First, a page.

The Collegian
Monday, June 01, 2020

A Retrospective essay

The shuffle on my iPod can predict the future. How's that for an opening hook?

It all started way back in 2005, my freshman year of college. The morning before move-in day. I was barreling down I-95 to start my first semester here in Richmond. The trunk and backseat were cracking at the seams, packed full of suitcases, DVD stacks and an old acoustic guitar (my primary means of unsuccessfully picking up girls).

I'd forgotten to burn any CDs, which left the musical burden to my iPod. Not wanting to spend the drive skipping around my playlists, I spun the wheel over to shuffle and let the ghost in the machine do the rest. And what do you know, first song: "The Freshman," by the Verve Pipe. A little cheesy, sure. But poignant for certain.

I still remember that song, that drive, four years later. The very beginning of this strange little time in our lives we call, "College" The feeling of it was unlike anything I'd ever experienced before -- for the first time in my life I was entering a situation without any type of preparation or control.

I didn't know whom I would meet, didn't know what living on my own would be like, didn't know the city or the people or even what my major would be (it would take another three years for that one, now that I think about it). The inescapable feeling of simply not knowing, of living on the edge, just waiting to see what happens next. Exciting times.

And now, in the blink of an eye, there are only four weeks left. That's right, seniors. Four. Weeks. Left.

To tell the truth it still hasn't hit me. But then again, I'm very good at denial (I've completely repressed the memory of ever watching the fourth Indiana Jones movie). But regardless, graduation's on the way.

This is my last column as your assistant opinion editor. As such, I thought for a while about what I should make this finale focus on.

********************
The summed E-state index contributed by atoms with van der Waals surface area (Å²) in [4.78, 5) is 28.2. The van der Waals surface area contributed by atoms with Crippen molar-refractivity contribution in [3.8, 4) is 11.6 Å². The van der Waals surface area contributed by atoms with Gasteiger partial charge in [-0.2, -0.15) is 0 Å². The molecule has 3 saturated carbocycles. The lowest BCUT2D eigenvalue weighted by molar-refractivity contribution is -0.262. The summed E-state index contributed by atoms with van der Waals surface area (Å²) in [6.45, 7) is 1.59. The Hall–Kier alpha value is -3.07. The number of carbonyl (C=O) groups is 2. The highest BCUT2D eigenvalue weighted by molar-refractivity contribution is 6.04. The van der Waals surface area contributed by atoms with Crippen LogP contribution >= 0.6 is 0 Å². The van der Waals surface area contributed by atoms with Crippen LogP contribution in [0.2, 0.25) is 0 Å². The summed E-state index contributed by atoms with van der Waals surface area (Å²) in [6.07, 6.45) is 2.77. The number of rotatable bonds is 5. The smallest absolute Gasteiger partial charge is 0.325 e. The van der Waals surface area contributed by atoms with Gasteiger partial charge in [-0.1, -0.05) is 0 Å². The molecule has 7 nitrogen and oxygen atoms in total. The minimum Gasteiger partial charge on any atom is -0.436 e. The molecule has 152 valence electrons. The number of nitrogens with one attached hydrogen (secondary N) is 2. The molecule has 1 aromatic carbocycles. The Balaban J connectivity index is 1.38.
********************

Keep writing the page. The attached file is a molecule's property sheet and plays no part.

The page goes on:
Perhaps something about how much this school has changed since those first days of my freshman year? Nah, I'd probably get too bogged down in fuming about old D-Hall. Underclassmen--if only you knew the horror we endured for your sake.

Or maybe a column about how the new Facebook design makes me confused and scared. Remember back when your profile only had one picture and wall posts were just a bunch of anonymous text that anybody could go in and edit? Those were the days. Also, only college kids were allowed. Now I'm getting friend requests from my mom.

Or I could just talk randomly about how I'm terrible at navigating people around this campus when they stop and ask me for directions. Last week this one guy was looking for the Alumni Center and the best I could do was tell him to "drive around the big loop with the awkwardly placed benches, past that parking lot that's always full and then go up." I'm pretty sure I accidentally directed him to Charlottesville.

But as I was running through these ideas, low and behold, the answer came to me in the most serendipitous of places. That's right, the iPod shuffle.

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It was a song called "I Love College." Now, I'm not sure if you guys have heard this one. I don't even know the band's name, to be honest, but it is a cheesy, cheesy song. Pandering beer pong references and a chorus that chants "Fresh-man, fresh-man" are just some of the cringe-inducing moments. But the whole thing flows over this subtle bass and steady rhythm, with just enough electric guitar to give it the definitive touch of nostalgia.